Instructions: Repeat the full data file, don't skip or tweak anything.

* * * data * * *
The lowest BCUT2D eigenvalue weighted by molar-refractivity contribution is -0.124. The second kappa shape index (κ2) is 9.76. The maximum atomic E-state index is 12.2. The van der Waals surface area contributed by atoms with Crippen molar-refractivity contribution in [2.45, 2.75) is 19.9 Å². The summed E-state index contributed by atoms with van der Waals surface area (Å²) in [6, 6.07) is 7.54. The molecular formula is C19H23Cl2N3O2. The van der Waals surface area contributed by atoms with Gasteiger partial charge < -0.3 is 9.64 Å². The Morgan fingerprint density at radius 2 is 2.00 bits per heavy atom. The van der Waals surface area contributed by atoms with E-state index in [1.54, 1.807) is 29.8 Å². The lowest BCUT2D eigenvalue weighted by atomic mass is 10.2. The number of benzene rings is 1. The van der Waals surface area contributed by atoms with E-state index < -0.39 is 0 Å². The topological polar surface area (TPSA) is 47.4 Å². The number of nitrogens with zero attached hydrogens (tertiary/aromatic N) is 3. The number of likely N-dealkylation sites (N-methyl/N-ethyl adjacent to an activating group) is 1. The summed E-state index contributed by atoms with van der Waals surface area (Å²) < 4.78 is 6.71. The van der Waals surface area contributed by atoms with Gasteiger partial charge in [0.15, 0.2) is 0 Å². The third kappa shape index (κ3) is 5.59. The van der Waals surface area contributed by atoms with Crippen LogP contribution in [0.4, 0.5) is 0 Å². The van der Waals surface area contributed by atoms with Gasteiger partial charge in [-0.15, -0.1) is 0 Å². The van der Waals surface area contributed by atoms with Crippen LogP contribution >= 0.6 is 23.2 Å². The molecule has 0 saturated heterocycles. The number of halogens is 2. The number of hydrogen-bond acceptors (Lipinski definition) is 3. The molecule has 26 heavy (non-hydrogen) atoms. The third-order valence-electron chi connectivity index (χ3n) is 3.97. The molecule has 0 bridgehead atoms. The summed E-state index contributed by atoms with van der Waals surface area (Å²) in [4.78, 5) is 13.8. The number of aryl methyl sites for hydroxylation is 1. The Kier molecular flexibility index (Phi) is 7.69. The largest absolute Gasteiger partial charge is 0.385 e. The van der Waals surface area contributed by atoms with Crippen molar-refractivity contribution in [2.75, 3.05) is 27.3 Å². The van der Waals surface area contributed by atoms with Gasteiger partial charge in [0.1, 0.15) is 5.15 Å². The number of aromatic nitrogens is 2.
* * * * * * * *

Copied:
The lowest BCUT2D eigenvalue weighted by molar-refractivity contribution is -0.124. The second kappa shape index (κ2) is 9.76. The maximum atomic E-state index is 12.2. The van der Waals surface area contributed by atoms with Crippen molar-refractivity contribution in [2.45, 2.75) is 19.9 Å². The summed E-state index contributed by atoms with van der Waals surface area (Å²) in [6, 6.07) is 7.54. The molecular formula is C19H23Cl2N3O2. The van der Waals surface area contributed by atoms with Gasteiger partial charge < -0.3 is 9.64 Å². The Morgan fingerprint density at radius 2 is 2.00 bits per heavy atom. The van der Waals surface area contributed by atoms with E-state index in [1.54, 1.807) is 29.8 Å². The lowest BCUT2D eigenvalue weighted by atomic mass is 10.2. The number of benzene rings is 1. The van der Waals surface area contributed by atoms with E-state index < -0.39 is 0 Å². The topological polar surface area (TPSA) is 47.4 Å². The number of nitrogens with zero attached hydrogens (tertiary/aromatic N) is 3. The number of likely N-dealkylation sites (N-methyl/N-ethyl adjacent to an activating group) is 1. The summed E-state index contributed by atoms with van der Waals surface area (Å²) < 4.78 is 6.71. The van der Waals surface area contributed by atoms with Gasteiger partial charge in [0.15, 0.2) is 0 Å². The third kappa shape index (κ3) is 5.59. The van der Waals surface area contributed by atoms with Crippen LogP contribution in [0.4, 0.5) is 0 Å². The van der Waals surface area contributed by atoms with Gasteiger partial charge in [-0.15, -0.1) is 0 Å². The van der Waals surface area contributed by atoms with Crippen LogP contribution >= 0.6 is 23.2 Å². The molecule has 0 saturated heterocycles. The number of halogens is 2. The number of hydrogen-bond acceptors (Lipinski definition) is 3. The molecule has 26 heavy (non-hydrogen) atoms. The third-order valence-electron chi connectivity index (χ3n) is 3.97. The molecule has 0 bridgehead atoms. The summed E-state index contributed by atoms with van der Waals surface area (Å²) in [4.78, 5) is 13.8. The number of aryl methyl sites for hydroxylation is 1. The Kier molecular flexibility index (Phi) is 7.69. The largest absolute Gasteiger partial charge is 0.385 e. The van der Waals surface area contributed by atoms with Crippen molar-refractivity contribution in [2.75, 3.05) is 27.3 Å². The van der Waals surface area contributed by atoms with Gasteiger partial charge in [0.1, 0.15) is 5.15 Å². The number of aromatic nitrogens is 2.